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Settlement allows mayor to pursue school reform

State lawmakers announced a settlement with city officials Tuesday in the lawsuit brought by legislators in February against the mayor and education department in an attempt to stop the reorganization of the city’s school system.

Under the deal, there will still be 32 district offices each with support staff to include a superintendent. The plan calls for 32 of the new 113 local instructional supervisors to take on additional duties and perform dual duties as superintendents.

The settlement eliminates all legal challenges against Mayor Michael Bloomberg and schools Chancellor Joel Klein’s proposed reforms to the city school system, effectively clearing the path for the reorganization to take effect in time for the next school year.

“I am pleased that the legal challenges to the reorganization of school districts have been resolved and that they were resolved in a fashion that is consistent with the spirit of the agreement that the chancellor and I came to several weeks ago,” state Sen. Frank Padavan (R-Bellerose) said.

“It is about time that the business of reorganizing these offices and rethinking administrative functions can proceed, so that we can focus on the primary task of educating our children,” he said.

The local instructional supervisors were positions created under Bloomberg’s proposed reorganization announced in January.

Plaintiffs in the original suit contended that the mayor had acted illegally in deciding to consolidate the present 32 local school districts into 10 regional instructional zones.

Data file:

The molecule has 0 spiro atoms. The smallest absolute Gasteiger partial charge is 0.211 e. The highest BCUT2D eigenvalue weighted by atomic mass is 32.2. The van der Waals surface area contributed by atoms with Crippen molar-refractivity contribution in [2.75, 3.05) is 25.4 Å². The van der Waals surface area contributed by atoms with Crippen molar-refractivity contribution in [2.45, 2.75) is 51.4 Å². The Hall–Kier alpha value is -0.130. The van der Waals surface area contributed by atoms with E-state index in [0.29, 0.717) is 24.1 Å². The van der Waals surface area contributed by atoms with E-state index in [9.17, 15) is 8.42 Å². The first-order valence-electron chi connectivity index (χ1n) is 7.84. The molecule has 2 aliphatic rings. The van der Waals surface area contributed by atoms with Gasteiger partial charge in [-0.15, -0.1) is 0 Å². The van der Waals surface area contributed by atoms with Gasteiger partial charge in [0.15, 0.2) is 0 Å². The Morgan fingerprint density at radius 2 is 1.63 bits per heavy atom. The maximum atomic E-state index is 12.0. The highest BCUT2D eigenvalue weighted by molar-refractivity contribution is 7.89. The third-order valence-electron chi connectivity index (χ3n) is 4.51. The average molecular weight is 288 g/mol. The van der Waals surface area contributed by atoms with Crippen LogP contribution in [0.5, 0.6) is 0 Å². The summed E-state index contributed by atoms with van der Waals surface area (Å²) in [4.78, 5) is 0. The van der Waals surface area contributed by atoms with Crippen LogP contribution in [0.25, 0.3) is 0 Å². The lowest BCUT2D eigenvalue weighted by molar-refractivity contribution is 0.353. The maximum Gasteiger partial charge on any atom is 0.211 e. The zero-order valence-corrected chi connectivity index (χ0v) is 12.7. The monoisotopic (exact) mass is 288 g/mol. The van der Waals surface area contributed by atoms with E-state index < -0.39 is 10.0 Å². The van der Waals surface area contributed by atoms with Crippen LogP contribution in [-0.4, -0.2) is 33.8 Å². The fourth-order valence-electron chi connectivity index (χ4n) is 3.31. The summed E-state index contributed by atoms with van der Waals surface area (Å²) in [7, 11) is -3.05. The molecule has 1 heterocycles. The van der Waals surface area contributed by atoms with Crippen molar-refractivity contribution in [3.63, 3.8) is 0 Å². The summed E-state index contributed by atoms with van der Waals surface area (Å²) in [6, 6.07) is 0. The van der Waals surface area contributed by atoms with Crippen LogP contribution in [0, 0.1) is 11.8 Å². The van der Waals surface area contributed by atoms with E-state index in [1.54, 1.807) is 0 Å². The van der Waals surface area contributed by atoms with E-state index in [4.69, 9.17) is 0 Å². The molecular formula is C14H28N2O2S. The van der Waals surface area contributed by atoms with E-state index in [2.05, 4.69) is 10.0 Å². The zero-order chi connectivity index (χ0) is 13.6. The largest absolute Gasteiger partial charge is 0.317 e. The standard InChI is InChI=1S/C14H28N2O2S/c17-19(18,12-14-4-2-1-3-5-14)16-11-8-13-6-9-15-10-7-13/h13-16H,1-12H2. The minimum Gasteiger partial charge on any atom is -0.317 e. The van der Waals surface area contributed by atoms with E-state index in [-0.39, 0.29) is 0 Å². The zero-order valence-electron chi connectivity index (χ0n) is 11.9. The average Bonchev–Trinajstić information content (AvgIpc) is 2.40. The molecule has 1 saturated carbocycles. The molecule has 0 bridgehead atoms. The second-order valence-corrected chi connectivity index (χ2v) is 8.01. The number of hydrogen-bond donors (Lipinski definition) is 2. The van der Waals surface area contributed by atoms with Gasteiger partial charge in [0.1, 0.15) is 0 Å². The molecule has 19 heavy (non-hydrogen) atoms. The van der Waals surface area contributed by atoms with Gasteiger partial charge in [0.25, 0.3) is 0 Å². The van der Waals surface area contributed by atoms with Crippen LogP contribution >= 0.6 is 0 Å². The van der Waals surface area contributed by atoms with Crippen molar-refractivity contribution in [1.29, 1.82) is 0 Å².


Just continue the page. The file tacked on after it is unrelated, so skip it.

The compromise was worked out during a week of discussions presided over by Judge Doris Ling-Cohan between the city Department of Education and attorneys representing state Sen. Carl Kruger (D-Brooklyn) and Assemblyman Steven Sanders (D-Manhattan) — two of the suit’s co-plaintiffs.

Approximately 32 city, state and federal legislators joined Kruger’s suit during the past four months.

Klein said he will designate as superintendents the same 32 local instructional supervisors he previously indicated would be designated as district coordinators, a liaison position that will be linked to the bodies replacing community school boards.

The new superintendents will supervise 10 to 12 schools, the same function performed by all other local instructional supervisors, but also have offices in both the new Learning Support Centers and district-based offices. The superintendents will report to the newly created regional superintendents.

That means that as of July 1, there will be three people assigned to community school district offices: the superintendent, a district parent support officer and a clerical worker.

City officials also revealed the names of the 113 local instructional supervisors at the announcement of the suit’s settlement.

Reach reporter Alex Davidson by e-mail at TimesLedger@aol.com or by phone at 718-229-0300, Ext. 156

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